A Roanoke organization will shut down Thursday after more than 70 years of advocating for people with mental illnesses.
Mental Health America of Roanoke Valley worked with three local nonprofits to take over its key programs. Bradley Free Clinic will take over the free psychiatric clinic, which offers help to those who cannot afford to access mental health care. Blue Ridge Behavioral Healthcare will provide mental health training for police, and Total Action for Progress will continue the unique arts therapy for children exposed to domestic violence.
Board president Mariana Fortier said the organization was unable to raise enough funds to sustain its programs, so the priority became finding a way for them to continue once the organization shut down.
“Mental Health America wasn’t just those three programs, but what will be lost for our community will be the advocacy work, education and educational opportunities that were provided,” Fortier said. “Truthfully, over the last year, with the limited funds, some of these have been scaling down anyways, and the focus has been on these three programs.”
The organization was led for about 30 years by Diane Kelly, who retired at the end of 2016.
Fortier said the last few years have been difficult. The nonprofit’s tax filings show fundraising began to drop the year after Kelly’s departure, and expenditures outpaced revenue.
Revenue had fallen from about $385,000 in fiscal year 2016 to about $339,000 the following year, the latest year that forms are publicly available.
Fortier said several funding sources dropped off.
Kelly’s replacement left after a year and a half, and the board last summer hired Annie Harvey as executive director.
“She’s done a great job with where we were at the time and taking us forward, and really ramping up fund-raising and expanding our donors,” Fortier said. But it wasn’t enough.
By May, the organization had enough operating funds for three to four months as its annual fundraising walk for mental health approached.
“We knew unless the walk was successful — which it ended up being successful — and some of the other grants that were written would come through, it would not be sustainable. We were still hopeful,” she said. “However, over the summer when a few of the grants didn’t come though, just getting the funds from the walk was not sufficient.”
The goal then became to find a home for its key programs.
Mental Health America of Roanoke Valley has run the Roanoke Valley Mental Health Care Collaborative, in which medical professionals volunteer to see people who ordinarily cannot access mental health care. The program, which serves 150 patients, is believed to be the only free psychiatric clinic in Virginia.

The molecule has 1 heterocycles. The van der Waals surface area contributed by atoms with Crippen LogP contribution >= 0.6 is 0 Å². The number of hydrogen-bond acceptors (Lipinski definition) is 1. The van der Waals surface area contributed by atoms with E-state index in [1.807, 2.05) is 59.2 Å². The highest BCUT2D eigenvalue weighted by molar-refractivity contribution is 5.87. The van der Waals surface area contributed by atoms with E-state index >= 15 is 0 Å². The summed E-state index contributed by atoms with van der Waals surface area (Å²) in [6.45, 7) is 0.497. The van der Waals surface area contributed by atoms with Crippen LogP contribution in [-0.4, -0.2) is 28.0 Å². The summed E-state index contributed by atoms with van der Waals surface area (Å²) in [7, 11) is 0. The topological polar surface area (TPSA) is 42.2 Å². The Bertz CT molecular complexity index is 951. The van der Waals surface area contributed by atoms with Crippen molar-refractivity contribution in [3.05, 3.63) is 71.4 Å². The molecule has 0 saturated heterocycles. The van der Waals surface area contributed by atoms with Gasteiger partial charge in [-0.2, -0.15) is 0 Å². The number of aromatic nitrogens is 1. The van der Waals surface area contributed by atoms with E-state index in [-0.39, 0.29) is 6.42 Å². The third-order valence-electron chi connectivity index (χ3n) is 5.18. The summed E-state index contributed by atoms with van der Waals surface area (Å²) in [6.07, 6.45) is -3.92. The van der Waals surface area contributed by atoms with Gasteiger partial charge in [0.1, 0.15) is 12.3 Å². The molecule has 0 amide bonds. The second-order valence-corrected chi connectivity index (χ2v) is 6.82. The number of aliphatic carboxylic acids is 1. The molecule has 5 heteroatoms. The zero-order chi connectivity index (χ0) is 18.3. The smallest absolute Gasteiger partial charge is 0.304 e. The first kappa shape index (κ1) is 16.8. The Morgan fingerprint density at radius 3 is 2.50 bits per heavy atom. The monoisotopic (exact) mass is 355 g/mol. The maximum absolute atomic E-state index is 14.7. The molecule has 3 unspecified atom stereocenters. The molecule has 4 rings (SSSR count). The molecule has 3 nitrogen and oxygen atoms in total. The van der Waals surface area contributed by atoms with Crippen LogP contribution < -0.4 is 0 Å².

The collaborative’s model is similar to how the Bradley Free Clinic offers physical health and dental care.
“The legacy of the support that has been provided to so many individuals in our community, and there have been so many positives, when I talked with Diane, with her legacy, it is definitely sad, and it can feel so overwhelming that it’s gone,” Fortier said. “I do want to focus on all the accomplishments and the fact that the collaborative has been built out and is so successful. None of that will change. It will continue with the Bradley Clinic.”
The program that trains law enforcement officers how to de-escalate situations when people are experiencing a crisis, and to divert them from the criminal justice system when treatment is needed, will continue in November under new management.
“At Blue Ridge Behavioral Healthcare, we especially mourn the loss of the important role that Mental Health America of Roanoke Valley has played in our community as a partner, provider and a strong advocacy voice for the needs of people with mental illness,” said Blue Ridge Executive Director Debbie Bonniwell. The agency, which serves as the region’s public mental health agency, already has staff certified in crisis intervention training.
“It is my understanding that MHARV was an early leader in bringing CIT to the Roanoke Valley, well in advance of most of the rest of Virginia,” Bonniwell said. She said she is appreciative that Harvey asked her agency to continue the training, and that she is grateful for Kelly’s early advocacy in bringing CIT to the Roanoke Valley.
The Super Hero Kids program will be absorbed by TAP’s Domestic Violence Services. Mental Health America of Roanoke Valley said TAP’s program was the most qualified and secure organization to continue helping children heal from trauma through the drama program.
Fortier said that any grants and funding remaining will transfer with the programs.
“I hope we’re kind of leaving on a note that it’s not gone. It’s not dying, but how it looked in the past is changing and it’s a loss for a lot of us. However I am glad these key programs will remain,” she said.